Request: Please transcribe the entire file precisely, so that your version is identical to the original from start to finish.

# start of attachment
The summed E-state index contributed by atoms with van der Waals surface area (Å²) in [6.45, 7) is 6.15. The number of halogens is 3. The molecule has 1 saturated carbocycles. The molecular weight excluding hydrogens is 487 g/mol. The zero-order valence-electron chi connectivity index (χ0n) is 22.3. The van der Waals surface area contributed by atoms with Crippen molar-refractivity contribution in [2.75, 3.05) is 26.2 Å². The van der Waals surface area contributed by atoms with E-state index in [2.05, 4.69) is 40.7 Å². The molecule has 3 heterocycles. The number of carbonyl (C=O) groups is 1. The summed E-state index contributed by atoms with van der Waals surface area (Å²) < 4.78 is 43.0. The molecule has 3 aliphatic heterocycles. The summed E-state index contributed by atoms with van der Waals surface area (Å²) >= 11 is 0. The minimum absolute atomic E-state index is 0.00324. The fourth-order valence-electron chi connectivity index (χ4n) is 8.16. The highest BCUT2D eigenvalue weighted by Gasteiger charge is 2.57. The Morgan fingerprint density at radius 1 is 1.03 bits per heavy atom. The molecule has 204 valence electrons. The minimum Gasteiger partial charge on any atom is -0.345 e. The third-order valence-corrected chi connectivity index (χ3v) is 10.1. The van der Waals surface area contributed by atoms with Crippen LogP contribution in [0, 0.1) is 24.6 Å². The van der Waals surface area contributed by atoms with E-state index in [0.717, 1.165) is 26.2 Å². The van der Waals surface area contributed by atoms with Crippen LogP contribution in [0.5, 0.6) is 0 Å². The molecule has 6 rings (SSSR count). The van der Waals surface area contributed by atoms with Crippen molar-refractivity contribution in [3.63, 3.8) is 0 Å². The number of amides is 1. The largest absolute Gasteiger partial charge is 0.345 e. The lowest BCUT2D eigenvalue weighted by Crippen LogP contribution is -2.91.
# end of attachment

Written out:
The summed E-state index contributed by atoms with van der Waals surface area (Å²) in [6.45, 7) is 6.15. The number of halogens is 3. The molecule has 1 saturated carbocycles. The molecular weight excluding hydrogens is 487 g/mol. The zero-order valence-electron chi connectivity index (χ0n) is 22.3. The van der Waals surface area contributed by atoms with Crippen molar-refractivity contribution in [2.75, 3.05) is 26.2 Å². The van der Waals surface area contributed by atoms with E-state index in [2.05, 4.69) is 40.7 Å². The molecule has 3 heterocycles. The number of carbonyl (C=O) groups is 1. The summed E-state index contributed by atoms with van der Waals surface area (Å²) < 4.78 is 43.0. The molecule has 3 aliphatic heterocycles. The summed E-state index contributed by atoms with van der Waals surface area (Å²) >= 11 is 0. The minimum absolute atomic E-state index is 0.00324. The fourth-order valence-electron chi connectivity index (χ4n) is 8.16. The highest BCUT2D eigenvalue weighted by Gasteiger charge is 2.57. The Morgan fingerprint density at radius 1 is 1.03 bits per heavy atom. The molecule has 204 valence electrons. The minimum Gasteiger partial charge on any atom is -0.345 e. The third-order valence-corrected chi connectivity index (χ3v) is 10.1. The van der Waals surface area contributed by atoms with Crippen LogP contribution in [0, 0.1) is 24.6 Å². The van der Waals surface area contributed by atoms with E-state index in [0.717, 1.165) is 26.2 Å². The van der Waals surface area contributed by atoms with Crippen LogP contribution in [0.5, 0.6) is 0 Å². The molecule has 6 rings (SSSR count). The van der Waals surface area contributed by atoms with Crippen molar-refractivity contribution in [3.63, 3.8) is 0 Å². The number of amides is 1. The largest absolute Gasteiger partial charge is 0.345 e. The lowest BCUT2D eigenvalue weighted by Crippen LogP contribution is -2.91.